According to the Association of American Medical Colleges, women experience burnout faster than men, and about 40% of women physicians walk away from the profession or go part time within six years of completing residency. Could you talk about that and what your own research has shown as far as retention and burnout rates for women in medical positions?
Despite how wonderful and satisfying providing patient care can be, there is a hidden risk in what we do. A disturbing paradox emerges precisely because the better you are, the more passionate you are, the more deeply you care for your patients, the greater the risk. Caregiving is hard, and it can take its toll professionally and personally.
While women now account for half of new medical school students and an increasingly larger number of practicing physicians, there is a lack of studies about gender-related differences in physician burnout. Women physicians differ from their male counterparts: They may lack role models, face challenges of dual-career couples, have to reconcile having only a finite number of years for childbearing, face lack of equality in salaries, receive a lower number of promotions to leadership positions, confront biases and experience higher rates of sexual harassment.
As gratifying as our work is, it can also be profoundly isolating, especially when we feel we can’t let our colleagues know if we’re not OK – a feeling that millions of health workers, including me, have had during our careers. – Kathleen Flarity, DNP, PhD
Burnout is a psychological syndrome of emotional exhaustion, depersonalization and reduced personal accomplishment. The emotional exhaustion construct is especially real in women, who tend to give and give until there is nothing left to give, at work and at home. You can’t pour from an empty vessel.
How did military training affect your own experience with, and view of, burnout?
I was the Aeromedical Evacuation (AE) commander at Bagram Afghanistan at the height of the conflict, in charge of the AE and Critical Care Air Transport teams and also personally flew combat medical missions throughout the area of responsibility. I was the most symptomatic during that deployment because I not only felt the pain and suffering of the soldiers, sailors, airmen and marines I cared for but also the pain and suffering of my teams I directed. It is not normal to care for triple amputees’ day after day. The gift in that is it drove my passion for research to help build resiliency while still maintaining compassion and empathy.
What does personal well-being look like to you and how do you maintain it?
I now include my personal well-being in my definition of success. I have figured out what I need to renew, re-energize and ‘re-passion’ to bring my best self to the people I love and care for, and the people I lead. It was a journey, an ability to change perceptions and take care of me – to show self-compassion and grace; to be able to say I did my best today, and my best is good enough and let it go rather than ruminate over what I could have done better or failed to do.
I know you raised children during an incredibly busy work life. Can you define what is often referred to as the “second shift”?
The second shift is a term coined by sociologist Arlie Hochschild. It refers to the household and childcare duties that follow the day's work for pay outside the home. While both men and women experience the second shift, women tend to shoulder most of this responsibility. Women are more likely to perform most of the work within the home, and this leads to increased time pressures and fewer opportunities for self-care.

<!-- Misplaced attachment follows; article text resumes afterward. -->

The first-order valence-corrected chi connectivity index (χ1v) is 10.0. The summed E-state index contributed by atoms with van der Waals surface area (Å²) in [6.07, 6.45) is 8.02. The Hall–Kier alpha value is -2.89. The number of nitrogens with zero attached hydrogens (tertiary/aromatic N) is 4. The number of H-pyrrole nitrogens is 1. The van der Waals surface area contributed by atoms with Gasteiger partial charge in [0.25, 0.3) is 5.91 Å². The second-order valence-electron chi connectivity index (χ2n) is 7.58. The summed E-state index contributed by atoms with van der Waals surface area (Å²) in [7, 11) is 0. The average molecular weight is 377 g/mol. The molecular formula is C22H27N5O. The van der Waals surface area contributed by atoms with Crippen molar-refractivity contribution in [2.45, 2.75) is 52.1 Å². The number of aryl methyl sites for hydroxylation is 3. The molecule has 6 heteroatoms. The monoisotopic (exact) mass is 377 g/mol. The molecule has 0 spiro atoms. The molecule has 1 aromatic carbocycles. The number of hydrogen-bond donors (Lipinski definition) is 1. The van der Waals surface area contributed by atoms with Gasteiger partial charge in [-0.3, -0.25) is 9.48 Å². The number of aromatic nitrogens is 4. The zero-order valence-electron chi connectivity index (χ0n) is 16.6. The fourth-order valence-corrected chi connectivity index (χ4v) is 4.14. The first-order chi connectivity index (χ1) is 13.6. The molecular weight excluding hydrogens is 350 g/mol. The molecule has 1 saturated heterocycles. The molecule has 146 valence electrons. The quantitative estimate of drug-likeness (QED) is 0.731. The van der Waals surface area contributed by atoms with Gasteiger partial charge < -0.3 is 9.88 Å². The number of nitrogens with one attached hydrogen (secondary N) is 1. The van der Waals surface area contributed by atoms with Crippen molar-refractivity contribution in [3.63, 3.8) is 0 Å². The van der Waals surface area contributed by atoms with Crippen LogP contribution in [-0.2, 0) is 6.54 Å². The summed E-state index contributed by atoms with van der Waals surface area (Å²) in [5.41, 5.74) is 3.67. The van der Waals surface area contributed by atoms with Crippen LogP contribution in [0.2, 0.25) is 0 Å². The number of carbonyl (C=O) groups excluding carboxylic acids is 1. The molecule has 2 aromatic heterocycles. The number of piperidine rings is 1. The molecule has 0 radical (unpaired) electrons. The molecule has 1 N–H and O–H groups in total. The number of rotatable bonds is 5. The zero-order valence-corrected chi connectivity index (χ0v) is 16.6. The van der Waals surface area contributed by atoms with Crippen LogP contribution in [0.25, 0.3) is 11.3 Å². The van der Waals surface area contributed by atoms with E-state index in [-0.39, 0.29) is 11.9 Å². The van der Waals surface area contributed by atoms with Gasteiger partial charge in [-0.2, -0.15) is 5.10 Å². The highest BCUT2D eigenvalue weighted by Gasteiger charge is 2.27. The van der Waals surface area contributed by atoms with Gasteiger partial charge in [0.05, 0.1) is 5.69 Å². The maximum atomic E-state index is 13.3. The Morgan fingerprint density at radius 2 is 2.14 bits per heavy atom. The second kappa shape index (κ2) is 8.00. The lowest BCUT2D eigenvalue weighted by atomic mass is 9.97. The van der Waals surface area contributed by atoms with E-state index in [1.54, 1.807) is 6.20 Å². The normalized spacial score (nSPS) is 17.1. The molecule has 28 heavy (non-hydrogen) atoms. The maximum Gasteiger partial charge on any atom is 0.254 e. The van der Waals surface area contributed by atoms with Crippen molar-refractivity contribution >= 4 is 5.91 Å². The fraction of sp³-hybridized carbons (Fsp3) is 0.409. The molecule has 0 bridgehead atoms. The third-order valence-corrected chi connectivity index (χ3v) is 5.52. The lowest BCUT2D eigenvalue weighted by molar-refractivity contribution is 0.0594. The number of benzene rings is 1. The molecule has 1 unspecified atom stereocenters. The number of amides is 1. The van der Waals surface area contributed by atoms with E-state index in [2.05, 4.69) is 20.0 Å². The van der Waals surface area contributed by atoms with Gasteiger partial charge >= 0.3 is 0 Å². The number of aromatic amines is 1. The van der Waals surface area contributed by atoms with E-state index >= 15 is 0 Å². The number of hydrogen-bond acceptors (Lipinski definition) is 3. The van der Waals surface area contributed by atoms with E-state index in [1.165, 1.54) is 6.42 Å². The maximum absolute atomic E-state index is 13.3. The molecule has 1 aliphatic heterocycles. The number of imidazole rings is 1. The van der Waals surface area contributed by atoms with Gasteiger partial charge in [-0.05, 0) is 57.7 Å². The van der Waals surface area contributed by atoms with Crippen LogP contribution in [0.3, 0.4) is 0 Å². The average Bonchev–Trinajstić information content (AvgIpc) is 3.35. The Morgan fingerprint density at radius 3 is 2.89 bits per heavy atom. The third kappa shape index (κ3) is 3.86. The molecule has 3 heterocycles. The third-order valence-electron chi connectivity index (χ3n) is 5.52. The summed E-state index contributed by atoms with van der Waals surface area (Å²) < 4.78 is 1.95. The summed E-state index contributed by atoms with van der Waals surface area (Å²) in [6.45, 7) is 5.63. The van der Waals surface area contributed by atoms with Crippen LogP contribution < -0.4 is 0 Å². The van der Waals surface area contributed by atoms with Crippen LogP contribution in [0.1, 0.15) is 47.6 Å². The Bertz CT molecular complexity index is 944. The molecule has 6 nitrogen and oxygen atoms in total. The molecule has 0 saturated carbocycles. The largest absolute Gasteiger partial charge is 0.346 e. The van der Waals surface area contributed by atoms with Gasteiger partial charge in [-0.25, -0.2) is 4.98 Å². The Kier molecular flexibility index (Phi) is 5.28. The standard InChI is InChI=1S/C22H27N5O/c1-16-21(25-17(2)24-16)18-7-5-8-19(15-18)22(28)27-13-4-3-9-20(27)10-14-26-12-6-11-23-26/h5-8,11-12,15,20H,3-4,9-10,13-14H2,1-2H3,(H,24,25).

After all these years of dialogue on sharing the household duties equally, why is this still an issue; what can women do?
I think it's important to have those discussions early on in a relationship with your partner. Especially if you plan to have kids. I deployed when my daughter, Tori, was 18 months and my son, Patrick, was 3 years old. Prior to that deployment, my husband had never put Tori's hair in piggy tails or taken her shopping for clothes. And you have to be OK with the level they do; often, it won’t be the way you would do it. While deployed, I recall seeing pictures of my daughter in a dress that my husband had put on backward and her hair all a mess, but she was smiling and loved. And that is good enough.
What are some of the things that need to be done within the medical profession to address this issue of burnout, which is increasingly being labeled urgent?
It is a combination of organizational and personal responsibility. We need to increase access to mental healthcare for health workers. Far too much of the literature focuses on personal resilience, implying the fault or deficiency has been with the caregiver while neglecting the fact that two-thirds of the problems lie with the organization, since its culture and systems/processes have predictably produced burnout in the first place.
We need to build a culture that supports well-being. It’s time to break the traditional silence surrounding the suffering of health workers. As gratifying as our work is, it can also be profoundly isolating, especially when we feel we can’t let our colleagues know if we’re not OK — a feeling that millions of health workers, including me, have had during our careers. Culture change must start in our training institutions – where the seeds of well-being can be planted early – providing evidence-based interventions to enhance resiliency and mitigate compassion fatigue and burnout.
The well-being of our people is the foundation to our mission and success. If you take care of your people, your teams are better, your communities are better and ultimately the world will be better for it.
Note: This interview was edited for length and clarity.
Pictures at top: Tori and Patrick pose with their mom as children in photo at left and pin her brigadier general stars on her as adults in photo at right.